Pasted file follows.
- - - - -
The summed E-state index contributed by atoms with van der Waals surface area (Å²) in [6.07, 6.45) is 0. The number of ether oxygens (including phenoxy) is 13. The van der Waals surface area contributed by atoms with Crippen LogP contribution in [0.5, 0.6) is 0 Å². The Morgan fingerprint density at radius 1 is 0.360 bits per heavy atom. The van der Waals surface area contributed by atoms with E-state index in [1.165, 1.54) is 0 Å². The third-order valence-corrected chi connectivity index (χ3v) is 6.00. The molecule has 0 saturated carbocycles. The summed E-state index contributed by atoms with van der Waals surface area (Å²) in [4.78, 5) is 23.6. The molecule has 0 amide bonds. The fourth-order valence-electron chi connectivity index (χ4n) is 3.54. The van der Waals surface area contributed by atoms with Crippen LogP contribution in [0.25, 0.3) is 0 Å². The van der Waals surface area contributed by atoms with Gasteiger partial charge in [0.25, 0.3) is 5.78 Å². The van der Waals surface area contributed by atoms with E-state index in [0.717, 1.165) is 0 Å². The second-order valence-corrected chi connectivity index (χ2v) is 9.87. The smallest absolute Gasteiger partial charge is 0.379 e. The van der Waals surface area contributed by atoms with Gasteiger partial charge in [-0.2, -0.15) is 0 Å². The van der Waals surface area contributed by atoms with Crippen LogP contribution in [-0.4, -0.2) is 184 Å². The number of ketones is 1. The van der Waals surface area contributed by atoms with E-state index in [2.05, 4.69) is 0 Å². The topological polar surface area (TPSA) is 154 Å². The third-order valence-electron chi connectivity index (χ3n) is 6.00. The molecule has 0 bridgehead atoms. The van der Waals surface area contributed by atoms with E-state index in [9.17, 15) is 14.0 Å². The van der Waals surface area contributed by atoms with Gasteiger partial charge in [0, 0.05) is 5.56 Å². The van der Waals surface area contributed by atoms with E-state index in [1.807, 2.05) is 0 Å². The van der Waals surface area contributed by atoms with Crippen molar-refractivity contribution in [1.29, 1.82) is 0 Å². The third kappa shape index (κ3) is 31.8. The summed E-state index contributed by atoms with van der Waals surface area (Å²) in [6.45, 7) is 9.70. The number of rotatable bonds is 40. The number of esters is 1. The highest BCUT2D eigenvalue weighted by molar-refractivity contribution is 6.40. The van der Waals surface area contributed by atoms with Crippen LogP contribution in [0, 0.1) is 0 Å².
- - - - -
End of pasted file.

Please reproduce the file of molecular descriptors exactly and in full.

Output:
The summed E-state index contributed by atoms with van der Waals surface area (Å²) in [6.07, 6.45) is 0. The number of ether oxygens (including phenoxy) is 13. The van der Waals surface area contributed by atoms with Crippen LogP contribution in [0.5, 0.6) is 0 Å². The Morgan fingerprint density at radius 1 is 0.360 bits per heavy atom. The van der Waals surface area contributed by atoms with E-state index in [1.165, 1.54) is 0 Å². The third-order valence-corrected chi connectivity index (χ3v) is 6.00. The molecule has 0 saturated carbocycles. The summed E-state index contributed by atoms with van der Waals surface area (Å²) in [4.78, 5) is 23.6. The molecule has 0 amide bonds. The fourth-order valence-electron chi connectivity index (χ4n) is 3.54. The van der Waals surface area contributed by atoms with Crippen LogP contribution in [0.25, 0.3) is 0 Å². The van der Waals surface area contributed by atoms with Gasteiger partial charge in [0.25, 0.3) is 5.78 Å². The van der Waals surface area contributed by atoms with E-state index in [0.717, 1.165) is 0 Å². The second-order valence-corrected chi connectivity index (χ2v) is 9.87. The smallest absolute Gasteiger partial charge is 0.379 e. The van der Waals surface area contributed by atoms with Gasteiger partial charge in [-0.2, -0.15) is 0 Å². The van der Waals surface area contributed by atoms with Crippen LogP contribution in [-0.4, -0.2) is 184 Å². The number of ketones is 1. The van der Waals surface area contributed by atoms with E-state index in [2.05, 4.69) is 0 Å². The topological polar surface area (TPSA) is 154 Å². The third-order valence-electron chi connectivity index (χ3n) is 6.00. The molecule has 0 bridgehead atoms. The van der Waals surface area contributed by atoms with E-state index in [9.17, 15) is 14.0 Å². The van der Waals surface area contributed by atoms with Gasteiger partial charge in [0, 0.05) is 5.56 Å². The van der Waals surface area contributed by atoms with E-state index in [1.807, 2.05) is 0 Å². The van der Waals surface area contributed by atoms with Crippen molar-refractivity contribution in [1.29, 1.82) is 0 Å². The third kappa shape index (κ3) is 31.8. The summed E-state index contributed by atoms with van der Waals surface area (Å²) in [6.45, 7) is 9.70. The number of rotatable bonds is 40. The number of esters is 1. The highest BCUT2D eigenvalue weighted by molar-refractivity contribution is 6.40. The van der Waals surface area contributed by atoms with Crippen LogP contribution in [0, 0.1) is 0 Å².